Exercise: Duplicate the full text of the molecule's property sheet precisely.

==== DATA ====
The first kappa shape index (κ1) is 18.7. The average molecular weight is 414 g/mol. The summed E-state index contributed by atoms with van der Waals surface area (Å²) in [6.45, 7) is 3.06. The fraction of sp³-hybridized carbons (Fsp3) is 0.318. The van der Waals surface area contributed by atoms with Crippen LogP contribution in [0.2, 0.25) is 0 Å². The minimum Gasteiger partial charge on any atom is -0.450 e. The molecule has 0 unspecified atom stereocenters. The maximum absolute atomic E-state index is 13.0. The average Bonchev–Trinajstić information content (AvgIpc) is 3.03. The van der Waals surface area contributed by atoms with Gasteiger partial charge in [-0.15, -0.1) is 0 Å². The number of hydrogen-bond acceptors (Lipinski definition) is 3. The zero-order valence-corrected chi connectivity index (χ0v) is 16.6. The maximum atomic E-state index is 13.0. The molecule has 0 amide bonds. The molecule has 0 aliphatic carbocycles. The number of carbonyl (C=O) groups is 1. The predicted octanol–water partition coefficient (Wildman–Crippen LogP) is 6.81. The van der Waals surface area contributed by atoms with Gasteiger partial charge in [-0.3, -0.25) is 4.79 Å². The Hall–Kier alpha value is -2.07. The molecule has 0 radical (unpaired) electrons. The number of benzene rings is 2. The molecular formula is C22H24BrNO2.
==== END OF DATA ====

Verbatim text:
The first kappa shape index (κ1) is 18.7. The average molecular weight is 414 g/mol. The summed E-state index contributed by atoms with van der Waals surface area (Å²) in [6.45, 7) is 3.06. The fraction of sp³-hybridized carbons (Fsp3) is 0.318. The van der Waals surface area contributed by atoms with Crippen LogP contribution in [0.2, 0.25) is 0 Å². The minimum Gasteiger partial charge on any atom is -0.450 e. The molecule has 0 unspecified atom stereocenters. The maximum absolute atomic E-state index is 13.0. The average Bonchev–Trinajstić information content (AvgIpc) is 3.03. The van der Waals surface area contributed by atoms with Gasteiger partial charge in [-0.15, -0.1) is 0 Å². The number of hydrogen-bond acceptors (Lipinski definition) is 3. The zero-order valence-corrected chi connectivity index (χ0v) is 16.6. The maximum atomic E-state index is 13.0. The molecule has 0 amide bonds. The molecule has 0 aliphatic carbocycles. The number of carbonyl (C=O) groups is 1. The predicted octanol–water partition coefficient (Wildman–Crippen LogP) is 6.81. The van der Waals surface area contributed by atoms with Gasteiger partial charge in [-0.3, -0.25) is 4.79 Å². The Hall–Kier alpha value is -2.07. The molecule has 0 radical (unpaired) electrons. The number of benzene rings is 2. The molecular formula is C22H24BrNO2.